In this article we will discuss about the use of transduction of genetic mapping in viruses.
Viruses are the very small particles, hence they are considered unsuitable to study inheritance. Because scorable traits are not available with them. However, some of the bacterial characters have been used for inheritance and recombination studies such as plaque morphology (large or small, fuzzy or sharp), host range and virulence.
Plaques are the clear transparent area produced on opaque lawn of bacteria grown on the surface of solid medium in Petri plates. For the first time Alfred D. Hershey attempted to study the inheritance and recombination in viruses by using a cross (h–r+ x h+r–, where h = host range, r:= rough plaque) in bacteriophage T2. A circular genetic map of phage T2 and T4 is given in Fig. 8.22.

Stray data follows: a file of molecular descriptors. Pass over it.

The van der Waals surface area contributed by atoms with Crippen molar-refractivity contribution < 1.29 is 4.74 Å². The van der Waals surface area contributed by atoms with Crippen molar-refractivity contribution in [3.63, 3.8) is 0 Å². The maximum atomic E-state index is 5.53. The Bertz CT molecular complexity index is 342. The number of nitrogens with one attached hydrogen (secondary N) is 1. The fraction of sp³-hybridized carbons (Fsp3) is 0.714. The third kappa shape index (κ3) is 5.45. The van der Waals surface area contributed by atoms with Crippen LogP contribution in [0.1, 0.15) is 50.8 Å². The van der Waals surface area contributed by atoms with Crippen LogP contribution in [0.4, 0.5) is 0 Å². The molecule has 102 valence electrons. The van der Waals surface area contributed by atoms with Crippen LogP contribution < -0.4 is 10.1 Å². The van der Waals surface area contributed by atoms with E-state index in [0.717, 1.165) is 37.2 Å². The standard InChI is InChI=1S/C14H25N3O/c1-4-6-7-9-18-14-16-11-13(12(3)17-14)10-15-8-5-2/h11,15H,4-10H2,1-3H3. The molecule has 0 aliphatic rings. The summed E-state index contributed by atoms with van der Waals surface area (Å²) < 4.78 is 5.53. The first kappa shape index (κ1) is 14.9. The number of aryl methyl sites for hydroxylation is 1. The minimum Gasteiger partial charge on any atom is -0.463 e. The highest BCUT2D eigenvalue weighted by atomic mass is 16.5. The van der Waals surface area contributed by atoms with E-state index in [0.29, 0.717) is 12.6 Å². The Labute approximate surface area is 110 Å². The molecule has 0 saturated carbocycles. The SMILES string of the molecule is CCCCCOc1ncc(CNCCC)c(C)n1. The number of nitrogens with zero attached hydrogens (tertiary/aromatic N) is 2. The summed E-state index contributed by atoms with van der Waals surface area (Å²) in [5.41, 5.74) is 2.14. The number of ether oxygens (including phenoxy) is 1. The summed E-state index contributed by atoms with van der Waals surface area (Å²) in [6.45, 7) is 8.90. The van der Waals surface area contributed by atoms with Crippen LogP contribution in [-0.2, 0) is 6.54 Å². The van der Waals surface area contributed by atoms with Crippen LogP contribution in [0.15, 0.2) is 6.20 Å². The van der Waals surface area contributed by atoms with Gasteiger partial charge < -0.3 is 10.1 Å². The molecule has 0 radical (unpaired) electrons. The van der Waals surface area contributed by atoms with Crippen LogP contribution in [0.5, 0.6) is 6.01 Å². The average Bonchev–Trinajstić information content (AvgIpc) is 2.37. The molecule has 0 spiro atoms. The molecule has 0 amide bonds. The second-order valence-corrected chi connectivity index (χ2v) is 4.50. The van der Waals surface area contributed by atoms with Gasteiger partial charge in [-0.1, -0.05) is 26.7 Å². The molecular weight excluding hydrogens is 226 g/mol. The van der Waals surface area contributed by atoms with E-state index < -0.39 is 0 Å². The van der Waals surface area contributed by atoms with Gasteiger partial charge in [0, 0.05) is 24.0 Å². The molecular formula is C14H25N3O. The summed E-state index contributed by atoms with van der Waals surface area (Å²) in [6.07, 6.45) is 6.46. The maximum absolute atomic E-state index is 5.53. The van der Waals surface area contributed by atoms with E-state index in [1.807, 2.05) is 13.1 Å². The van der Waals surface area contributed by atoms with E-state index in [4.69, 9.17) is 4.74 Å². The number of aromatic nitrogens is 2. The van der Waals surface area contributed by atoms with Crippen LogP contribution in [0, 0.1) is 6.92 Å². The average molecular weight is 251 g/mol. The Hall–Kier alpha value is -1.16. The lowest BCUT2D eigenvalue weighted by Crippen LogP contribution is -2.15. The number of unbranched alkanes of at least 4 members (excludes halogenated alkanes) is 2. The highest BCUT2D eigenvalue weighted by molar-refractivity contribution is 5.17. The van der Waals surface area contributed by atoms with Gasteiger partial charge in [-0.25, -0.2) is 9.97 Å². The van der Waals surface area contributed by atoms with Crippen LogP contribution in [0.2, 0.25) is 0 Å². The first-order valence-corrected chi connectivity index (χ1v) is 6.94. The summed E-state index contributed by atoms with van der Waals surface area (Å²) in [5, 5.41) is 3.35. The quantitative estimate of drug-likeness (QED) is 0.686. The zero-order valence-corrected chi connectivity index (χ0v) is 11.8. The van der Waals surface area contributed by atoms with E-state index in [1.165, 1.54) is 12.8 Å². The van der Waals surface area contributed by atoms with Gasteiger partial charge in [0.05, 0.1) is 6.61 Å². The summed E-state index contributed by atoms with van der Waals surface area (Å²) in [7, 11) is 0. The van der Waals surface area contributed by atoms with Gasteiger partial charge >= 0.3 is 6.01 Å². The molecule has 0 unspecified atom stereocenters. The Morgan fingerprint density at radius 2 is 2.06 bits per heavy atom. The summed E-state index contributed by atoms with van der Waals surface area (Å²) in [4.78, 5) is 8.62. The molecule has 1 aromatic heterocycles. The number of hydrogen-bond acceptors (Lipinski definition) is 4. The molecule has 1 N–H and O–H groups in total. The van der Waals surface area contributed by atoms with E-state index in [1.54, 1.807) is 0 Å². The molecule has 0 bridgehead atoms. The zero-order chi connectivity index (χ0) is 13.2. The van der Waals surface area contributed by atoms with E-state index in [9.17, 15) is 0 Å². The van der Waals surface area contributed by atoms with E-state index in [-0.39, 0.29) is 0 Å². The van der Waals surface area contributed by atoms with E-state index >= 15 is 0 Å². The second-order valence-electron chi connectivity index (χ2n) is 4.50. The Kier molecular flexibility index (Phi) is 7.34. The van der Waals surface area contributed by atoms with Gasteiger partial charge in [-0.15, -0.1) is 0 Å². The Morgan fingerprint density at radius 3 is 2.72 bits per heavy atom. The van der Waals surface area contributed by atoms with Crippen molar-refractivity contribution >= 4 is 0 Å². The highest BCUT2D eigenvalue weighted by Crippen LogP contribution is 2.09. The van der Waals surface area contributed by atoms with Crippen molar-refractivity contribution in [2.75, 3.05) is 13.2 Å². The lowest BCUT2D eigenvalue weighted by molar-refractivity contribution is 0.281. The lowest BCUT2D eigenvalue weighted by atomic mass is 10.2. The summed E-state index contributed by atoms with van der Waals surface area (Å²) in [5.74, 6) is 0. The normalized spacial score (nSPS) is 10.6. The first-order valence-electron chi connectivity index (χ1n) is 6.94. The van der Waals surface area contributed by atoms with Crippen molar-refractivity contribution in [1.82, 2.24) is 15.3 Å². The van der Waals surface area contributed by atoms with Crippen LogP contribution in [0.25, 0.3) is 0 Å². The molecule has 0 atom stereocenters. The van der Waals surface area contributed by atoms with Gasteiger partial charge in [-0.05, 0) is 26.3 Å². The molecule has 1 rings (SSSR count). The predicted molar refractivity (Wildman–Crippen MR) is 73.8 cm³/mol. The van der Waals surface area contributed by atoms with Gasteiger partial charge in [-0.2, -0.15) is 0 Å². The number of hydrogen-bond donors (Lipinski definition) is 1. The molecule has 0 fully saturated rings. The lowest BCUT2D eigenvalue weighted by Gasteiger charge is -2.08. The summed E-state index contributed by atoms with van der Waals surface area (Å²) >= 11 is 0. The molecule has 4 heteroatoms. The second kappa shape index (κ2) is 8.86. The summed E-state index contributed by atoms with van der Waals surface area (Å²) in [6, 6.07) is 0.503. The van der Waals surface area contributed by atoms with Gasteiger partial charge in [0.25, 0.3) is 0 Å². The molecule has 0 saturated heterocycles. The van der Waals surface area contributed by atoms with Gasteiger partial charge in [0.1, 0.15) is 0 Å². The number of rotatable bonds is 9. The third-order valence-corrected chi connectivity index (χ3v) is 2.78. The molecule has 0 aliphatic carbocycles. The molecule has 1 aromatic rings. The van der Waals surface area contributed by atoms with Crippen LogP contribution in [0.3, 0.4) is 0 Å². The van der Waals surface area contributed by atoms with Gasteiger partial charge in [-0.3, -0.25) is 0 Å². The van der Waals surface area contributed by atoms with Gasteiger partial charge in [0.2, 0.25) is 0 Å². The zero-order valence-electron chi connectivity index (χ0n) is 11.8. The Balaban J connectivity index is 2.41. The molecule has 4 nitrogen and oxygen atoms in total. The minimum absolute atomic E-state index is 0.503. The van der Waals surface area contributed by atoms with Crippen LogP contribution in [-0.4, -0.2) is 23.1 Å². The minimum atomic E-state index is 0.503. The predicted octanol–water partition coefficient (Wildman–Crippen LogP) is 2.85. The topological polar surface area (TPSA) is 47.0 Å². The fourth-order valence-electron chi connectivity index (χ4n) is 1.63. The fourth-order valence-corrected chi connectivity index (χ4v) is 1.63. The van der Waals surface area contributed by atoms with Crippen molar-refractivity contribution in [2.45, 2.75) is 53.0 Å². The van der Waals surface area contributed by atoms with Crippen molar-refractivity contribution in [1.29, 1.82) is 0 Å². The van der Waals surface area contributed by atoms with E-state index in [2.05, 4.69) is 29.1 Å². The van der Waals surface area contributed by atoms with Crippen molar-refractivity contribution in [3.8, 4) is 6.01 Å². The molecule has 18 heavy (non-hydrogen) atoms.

The genetic traits studied in this cross were host range and plaque morphology. The h+ infects strain 1 and h– infects both strains 1 and 2. The r+ lyses slowly and produces small plaques, whereas r– lyses rapidly and produces large plaques. Both the types of phages were used to infect E. coli strain 1 to facilitate mixed infection or double infection.
The lysate was spread over a bacterial lawn having the mixture of strains 1 and 2, and analysed. Four types of plaques were recorded: clear and small plaques (h–r+), cloudy and large plaques (h+r–), cloudy and small plaques (h+r+), and clear and large plaques (h–r–). The former two types of plaques have parental phenotypes, while the last two are the recombinants. Out of the four, the recombination frequency (RF) is calculated as below:
RF = (h+r+) + (h–r–)/Total plaques
Recombination in phage T4 has been studied by S. Benzer who resolved the fine structure of rll locus.